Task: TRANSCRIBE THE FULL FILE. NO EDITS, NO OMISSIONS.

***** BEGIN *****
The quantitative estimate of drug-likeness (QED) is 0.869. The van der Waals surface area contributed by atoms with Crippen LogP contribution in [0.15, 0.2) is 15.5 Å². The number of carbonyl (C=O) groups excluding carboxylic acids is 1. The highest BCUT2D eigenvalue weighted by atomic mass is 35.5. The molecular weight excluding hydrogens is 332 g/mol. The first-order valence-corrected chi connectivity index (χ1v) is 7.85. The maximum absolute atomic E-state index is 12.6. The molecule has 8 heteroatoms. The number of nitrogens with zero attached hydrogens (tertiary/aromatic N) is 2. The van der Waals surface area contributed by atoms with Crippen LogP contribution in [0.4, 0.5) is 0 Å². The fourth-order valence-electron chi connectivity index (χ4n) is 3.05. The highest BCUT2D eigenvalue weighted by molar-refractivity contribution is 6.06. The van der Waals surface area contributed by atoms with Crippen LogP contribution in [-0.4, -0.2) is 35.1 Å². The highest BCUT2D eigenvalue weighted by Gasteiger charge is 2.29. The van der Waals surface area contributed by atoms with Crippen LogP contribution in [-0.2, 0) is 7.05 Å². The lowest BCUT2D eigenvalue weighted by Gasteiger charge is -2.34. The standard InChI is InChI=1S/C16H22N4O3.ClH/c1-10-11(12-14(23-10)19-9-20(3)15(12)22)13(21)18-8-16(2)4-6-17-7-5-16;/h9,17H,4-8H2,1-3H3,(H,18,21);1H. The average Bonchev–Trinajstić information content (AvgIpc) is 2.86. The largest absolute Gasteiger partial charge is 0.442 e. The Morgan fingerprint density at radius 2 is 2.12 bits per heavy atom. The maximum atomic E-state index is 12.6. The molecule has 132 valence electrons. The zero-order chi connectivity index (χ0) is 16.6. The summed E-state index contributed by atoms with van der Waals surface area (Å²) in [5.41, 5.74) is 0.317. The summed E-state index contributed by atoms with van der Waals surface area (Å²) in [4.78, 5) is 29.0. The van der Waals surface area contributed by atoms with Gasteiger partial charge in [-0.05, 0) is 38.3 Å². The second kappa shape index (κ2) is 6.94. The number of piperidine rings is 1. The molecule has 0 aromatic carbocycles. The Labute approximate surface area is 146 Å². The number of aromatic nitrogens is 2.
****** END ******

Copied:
The quantitative estimate of drug-likeness (QED) is 0.869. The van der Waals surface area contributed by atoms with Crippen LogP contribution in [0.15, 0.2) is 15.5 Å². The number of carbonyl (C=O) groups excluding carboxylic acids is 1. The highest BCUT2D eigenvalue weighted by atomic mass is 35.5. The molecular weight excluding hydrogens is 332 g/mol. The first-order valence-corrected chi connectivity index (χ1v) is 7.85. The maximum absolute atomic E-state index is 12.6. The molecule has 8 heteroatoms. The number of nitrogens with zero attached hydrogens (tertiary/aromatic N) is 2. The van der Waals surface area contributed by atoms with Crippen LogP contribution in [0.4, 0.5) is 0 Å². The fourth-order valence-electron chi connectivity index (χ4n) is 3.05. The highest BCUT2D eigenvalue weighted by molar-refractivity contribution is 6.06. The van der Waals surface area contributed by atoms with Crippen LogP contribution in [-0.4, -0.2) is 35.1 Å². The highest BCUT2D eigenvalue weighted by Gasteiger charge is 2.29. The van der Waals surface area contributed by atoms with Crippen LogP contribution in [-0.2, 0) is 7.05 Å². The lowest BCUT2D eigenvalue weighted by Gasteiger charge is -2.34. The standard InChI is InChI=1S/C16H22N4O3.ClH/c1-10-11(12-14(23-10)19-9-20(3)15(12)22)13(21)18-8-16(2)4-6-17-7-5-16;/h9,17H,4-8H2,1-3H3,(H,18,21);1H. The average Bonchev–Trinajstić information content (AvgIpc) is 2.86. The largest absolute Gasteiger partial charge is 0.442 e. The Morgan fingerprint density at radius 2 is 2.12 bits per heavy atom. The maximum atomic E-state index is 12.6. The molecule has 132 valence electrons. The zero-order chi connectivity index (χ0) is 16.6. The summed E-state index contributed by atoms with van der Waals surface area (Å²) in [5.41, 5.74) is 0.317. The summed E-state index contributed by atoms with van der Waals surface area (Å²) in [4.78, 5) is 29.0. The van der Waals surface area contributed by atoms with Gasteiger partial charge in [-0.05, 0) is 38.3 Å². The second kappa shape index (κ2) is 6.94. The number of piperidine rings is 1. The molecule has 0 aromatic carbocycles. The Labute approximate surface area is 146 Å². The number of aromatic nitrogens is 2.